I think the only part that was really challenging for me other than time constraints was the music. I’ve never actually created my own music for games before. I usually have a friend do it, or borrow it from a website. So after multiple hours of attempting to create something using various softwares I decided to find a random music generator. Finally I went with Sfxr for sound effects and Wolfram Tones for the music. It turned out pretty good for randomly generated music.
After the planning stage I went immediately to art. I hate using placeholder art because I call myself a game artist. Creating sloppy boxes for placeholders is too difficult for me to do when I can just create the finished product with just a little more effort. When I decided that I was going to mix pixel and vector art in the same game I got really excited. I’ve used both in games before, but never together. I decided to make the computer as realistic as possible (given my lack of vector skills) and then use the 80′s theme for pixel art, which was ridiculously easy since I only had to settle on one color…. green.
The fact that the game came out bug-free (to the best of my knowledge) within less than 12 hours of actual work makes me ecstatic. Bug testing and fixing is the worst part of game dev to me.
I’m thrilled with how it turned out and at all the good feedback I’ve had. Usually I get a lot of “Why didn’t you do this?” or “This part is too difficult”, etc. But I really haven’t had any negative feedback that made me cringe while hearing it.
Thanks for reading! Go play the game!
In Ludum Dare #27 I manage to create a game called “10 Floors“. In this game, the player have to reach the goal in 10 sec by avoiding enemies on their way. Its a very simple and classic concept but this is not what I came up in the first place.
As soon as I learned about the theme, I also thought about building a game where you can finish every level within 10 seconds. Its funny that when I see the games, most games have the same approach but of course the execution is completely different. Some games have totally nailed the mechanic.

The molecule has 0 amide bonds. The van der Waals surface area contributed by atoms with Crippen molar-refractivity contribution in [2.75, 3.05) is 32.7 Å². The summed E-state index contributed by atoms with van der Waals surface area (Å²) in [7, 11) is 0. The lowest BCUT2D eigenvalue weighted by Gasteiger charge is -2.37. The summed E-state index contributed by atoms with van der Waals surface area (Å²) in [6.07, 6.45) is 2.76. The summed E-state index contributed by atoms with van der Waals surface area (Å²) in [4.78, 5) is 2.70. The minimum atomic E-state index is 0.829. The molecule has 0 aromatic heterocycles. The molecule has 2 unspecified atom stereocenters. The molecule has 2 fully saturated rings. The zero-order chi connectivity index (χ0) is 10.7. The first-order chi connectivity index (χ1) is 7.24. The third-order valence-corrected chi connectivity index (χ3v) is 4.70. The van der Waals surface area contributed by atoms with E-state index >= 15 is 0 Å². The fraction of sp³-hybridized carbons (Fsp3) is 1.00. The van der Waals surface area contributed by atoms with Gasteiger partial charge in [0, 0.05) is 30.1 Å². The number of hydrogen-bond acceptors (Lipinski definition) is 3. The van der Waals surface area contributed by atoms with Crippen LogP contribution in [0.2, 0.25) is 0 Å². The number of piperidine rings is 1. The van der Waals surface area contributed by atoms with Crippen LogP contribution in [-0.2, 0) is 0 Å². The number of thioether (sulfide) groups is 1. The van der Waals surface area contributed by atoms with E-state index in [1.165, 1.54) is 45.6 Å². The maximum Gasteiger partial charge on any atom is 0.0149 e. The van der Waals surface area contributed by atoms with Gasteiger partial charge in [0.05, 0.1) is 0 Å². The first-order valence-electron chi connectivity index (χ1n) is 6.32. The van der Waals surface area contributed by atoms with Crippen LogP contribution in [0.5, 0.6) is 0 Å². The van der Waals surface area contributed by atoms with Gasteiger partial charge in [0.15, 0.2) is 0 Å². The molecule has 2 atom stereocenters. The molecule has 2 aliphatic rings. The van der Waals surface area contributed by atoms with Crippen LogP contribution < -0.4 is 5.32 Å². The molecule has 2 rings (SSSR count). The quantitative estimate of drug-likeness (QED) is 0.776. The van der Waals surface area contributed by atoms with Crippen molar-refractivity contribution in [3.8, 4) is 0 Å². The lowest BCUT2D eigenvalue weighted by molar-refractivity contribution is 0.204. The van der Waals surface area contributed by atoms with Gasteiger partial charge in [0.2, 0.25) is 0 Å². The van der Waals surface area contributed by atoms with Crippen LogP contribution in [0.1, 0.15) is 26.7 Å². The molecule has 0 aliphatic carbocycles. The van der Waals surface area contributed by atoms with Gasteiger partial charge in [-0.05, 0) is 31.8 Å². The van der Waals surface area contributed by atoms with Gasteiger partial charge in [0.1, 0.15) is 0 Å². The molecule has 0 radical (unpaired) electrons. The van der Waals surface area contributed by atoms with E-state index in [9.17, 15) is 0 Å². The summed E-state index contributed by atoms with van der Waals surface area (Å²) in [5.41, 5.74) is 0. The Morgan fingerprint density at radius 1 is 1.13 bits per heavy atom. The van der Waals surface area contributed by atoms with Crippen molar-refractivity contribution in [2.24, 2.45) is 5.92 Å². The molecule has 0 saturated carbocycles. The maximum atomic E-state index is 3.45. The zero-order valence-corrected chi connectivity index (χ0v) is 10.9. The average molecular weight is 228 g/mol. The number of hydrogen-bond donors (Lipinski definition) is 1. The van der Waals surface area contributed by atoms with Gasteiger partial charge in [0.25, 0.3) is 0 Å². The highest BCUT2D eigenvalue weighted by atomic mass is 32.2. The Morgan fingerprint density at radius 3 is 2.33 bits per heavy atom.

My first thoughts about the game was to build a game where the game world will change every 10 seconds. As a player you have to predict in advance what the state of the world will be in the next few seconds and based on that the player will make their moves. It was more of a puzzle game than just a runner. I had the world changing logic in but it didnt seemed that appealing from the gameplay point to view. I gave it some more thought but then I moved on as I couldn’t came up with anything that looked like it’ll be fun to play.
It was saturday afternoon and I had nothing. The chances of finishing the game were getting bleak so I went back to the drawing board without wasting any more time on my first idea. The clever decision to take at that time was to turn things around in a way that doesnt involve trashing all the work I have done so far. I reused my level assets, refactored a small section of code and quickly came up with this enemy avoidance idea. It looked fun and challenging at that time. I implement the first level within an hour and felt confident. After that its all non-stop work until I reached a point where the game is fully playable. I felt really relieved on sunday afternoon after seeing the “final” results. I then spent rest of the time polishing and fixing bugs. This is my LD #27 game making story.
What went right?
- No mysterious technical issues. Yayy!
- Able to change things at the last moment without breaking too much stuff.
What went wrong?
- Struggled while creating the puzzles, didnt quite like the implementation of what I had originally in my mind. Lost too much time on it.